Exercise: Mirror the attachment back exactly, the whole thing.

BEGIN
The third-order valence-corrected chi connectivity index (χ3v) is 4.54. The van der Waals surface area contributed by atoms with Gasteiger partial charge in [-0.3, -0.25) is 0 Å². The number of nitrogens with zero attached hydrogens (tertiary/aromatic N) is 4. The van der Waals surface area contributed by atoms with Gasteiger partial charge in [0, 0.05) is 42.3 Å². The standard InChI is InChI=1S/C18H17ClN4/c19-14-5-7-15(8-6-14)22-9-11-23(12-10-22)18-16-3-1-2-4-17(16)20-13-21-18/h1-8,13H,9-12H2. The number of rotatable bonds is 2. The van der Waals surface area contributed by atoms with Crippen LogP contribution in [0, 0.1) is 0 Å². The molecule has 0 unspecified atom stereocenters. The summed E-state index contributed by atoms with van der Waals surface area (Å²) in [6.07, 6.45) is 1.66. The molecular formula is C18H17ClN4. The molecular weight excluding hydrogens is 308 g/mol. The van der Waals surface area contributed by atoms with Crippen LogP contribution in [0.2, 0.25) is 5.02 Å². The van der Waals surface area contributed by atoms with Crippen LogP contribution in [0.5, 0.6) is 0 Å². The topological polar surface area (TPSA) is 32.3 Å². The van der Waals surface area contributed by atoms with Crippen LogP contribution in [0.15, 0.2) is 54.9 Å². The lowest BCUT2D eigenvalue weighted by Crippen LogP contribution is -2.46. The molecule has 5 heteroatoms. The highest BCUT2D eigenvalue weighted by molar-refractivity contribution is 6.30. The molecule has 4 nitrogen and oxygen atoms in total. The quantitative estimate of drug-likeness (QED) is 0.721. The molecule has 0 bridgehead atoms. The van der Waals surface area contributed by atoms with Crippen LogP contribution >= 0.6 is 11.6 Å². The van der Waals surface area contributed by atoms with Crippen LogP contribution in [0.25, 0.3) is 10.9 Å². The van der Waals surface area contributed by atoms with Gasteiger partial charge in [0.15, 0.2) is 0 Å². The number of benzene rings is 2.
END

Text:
The third-order valence-corrected chi connectivity index (χ3v) is 4.54. The van der Waals surface area contributed by atoms with Gasteiger partial charge in [-0.3, -0.25) is 0 Å². The number of nitrogens with zero attached hydrogens (tertiary/aromatic N) is 4. The van der Waals surface area contributed by atoms with Gasteiger partial charge in [0, 0.05) is 42.3 Å². The standard InChI is InChI=1S/C18H17ClN4/c19-14-5-7-15(8-6-14)22-9-11-23(12-10-22)18-16-3-1-2-4-17(16)20-13-21-18/h1-8,13H,9-12H2. The number of rotatable bonds is 2. The van der Waals surface area contributed by atoms with Crippen LogP contribution in [0, 0.1) is 0 Å². The molecule has 0 unspecified atom stereocenters. The summed E-state index contributed by atoms with van der Waals surface area (Å²) in [6.07, 6.45) is 1.66. The molecular formula is C18H17ClN4. The molecular weight excluding hydrogens is 308 g/mol. The van der Waals surface area contributed by atoms with Crippen LogP contribution in [0.2, 0.25) is 5.02 Å². The van der Waals surface area contributed by atoms with Crippen LogP contribution in [0.5, 0.6) is 0 Å². The topological polar surface area (TPSA) is 32.3 Å². The van der Waals surface area contributed by atoms with Crippen LogP contribution in [0.15, 0.2) is 54.9 Å². The lowest BCUT2D eigenvalue weighted by Crippen LogP contribution is -2.46. The molecule has 5 heteroatoms. The highest BCUT2D eigenvalue weighted by molar-refractivity contribution is 6.30. The molecule has 4 nitrogen and oxygen atoms in total. The quantitative estimate of drug-likeness (QED) is 0.721. The molecule has 0 bridgehead atoms. The van der Waals surface area contributed by atoms with Crippen LogP contribution >= 0.6 is 11.6 Å². The van der Waals surface area contributed by atoms with Crippen LogP contribution in [0.25, 0.3) is 10.9 Å². The van der Waals surface area contributed by atoms with Gasteiger partial charge in [0.15, 0.2) is 0 Å². The number of benzene rings is 2.